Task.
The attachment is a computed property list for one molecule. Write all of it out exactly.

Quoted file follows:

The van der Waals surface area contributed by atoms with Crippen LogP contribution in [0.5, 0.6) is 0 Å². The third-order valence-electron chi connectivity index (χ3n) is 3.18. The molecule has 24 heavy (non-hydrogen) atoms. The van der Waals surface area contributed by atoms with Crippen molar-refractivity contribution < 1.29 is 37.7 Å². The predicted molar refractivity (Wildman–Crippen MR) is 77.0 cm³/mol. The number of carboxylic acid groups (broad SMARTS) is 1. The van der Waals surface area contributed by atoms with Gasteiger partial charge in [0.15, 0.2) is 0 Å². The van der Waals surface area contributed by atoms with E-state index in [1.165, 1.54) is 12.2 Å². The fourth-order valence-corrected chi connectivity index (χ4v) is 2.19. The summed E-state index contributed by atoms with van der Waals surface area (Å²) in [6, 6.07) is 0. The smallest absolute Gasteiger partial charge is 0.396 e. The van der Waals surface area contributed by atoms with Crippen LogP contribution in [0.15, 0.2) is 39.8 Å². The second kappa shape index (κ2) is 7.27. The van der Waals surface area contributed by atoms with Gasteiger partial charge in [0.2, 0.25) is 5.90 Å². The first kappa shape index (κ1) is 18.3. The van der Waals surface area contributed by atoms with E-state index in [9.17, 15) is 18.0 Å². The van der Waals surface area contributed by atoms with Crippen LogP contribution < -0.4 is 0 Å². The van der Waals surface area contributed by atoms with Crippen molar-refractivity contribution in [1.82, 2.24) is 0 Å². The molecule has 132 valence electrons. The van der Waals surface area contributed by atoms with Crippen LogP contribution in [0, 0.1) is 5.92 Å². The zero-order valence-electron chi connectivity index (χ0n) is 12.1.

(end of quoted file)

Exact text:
The van der Waals surface area contributed by atoms with Crippen LogP contribution in [0.5, 0.6) is 0 Å². The third-order valence-electron chi connectivity index (χ3n) is 3.18. The molecule has 24 heavy (non-hydrogen) atoms. The van der Waals surface area contributed by atoms with Crippen molar-refractivity contribution < 1.29 is 37.7 Å². The predicted molar refractivity (Wildman–Crippen MR) is 77.0 cm³/mol. The number of carboxylic acid groups (broad SMARTS) is 1. The van der Waals surface area contributed by atoms with Gasteiger partial charge in [0.15, 0.2) is 0 Å². The van der Waals surface area contributed by atoms with E-state index in [1.165, 1.54) is 12.2 Å². The fourth-order valence-corrected chi connectivity index (χ4v) is 2.19. The summed E-state index contributed by atoms with van der Waals surface area (Å²) in [6, 6.07) is 0. The smallest absolute Gasteiger partial charge is 0.396 e. The van der Waals surface area contributed by atoms with Crippen LogP contribution in [0.15, 0.2) is 39.8 Å². The second kappa shape index (κ2) is 7.27. The van der Waals surface area contributed by atoms with Gasteiger partial charge in [0.2, 0.25) is 5.90 Å². The first kappa shape index (κ1) is 18.3. The van der Waals surface area contributed by atoms with E-state index in [9.17, 15) is 18.0 Å². The van der Waals surface area contributed by atoms with Crippen LogP contribution < -0.4 is 0 Å². The van der Waals surface area contributed by atoms with Crippen molar-refractivity contribution in [1.82, 2.24) is 0 Å². The molecule has 132 valence electrons. The van der Waals surface area contributed by atoms with Crippen LogP contribution in [0, 0.1) is 5.92 Å². The zero-order valence-electron chi connectivity index (χ0n) is 12.1.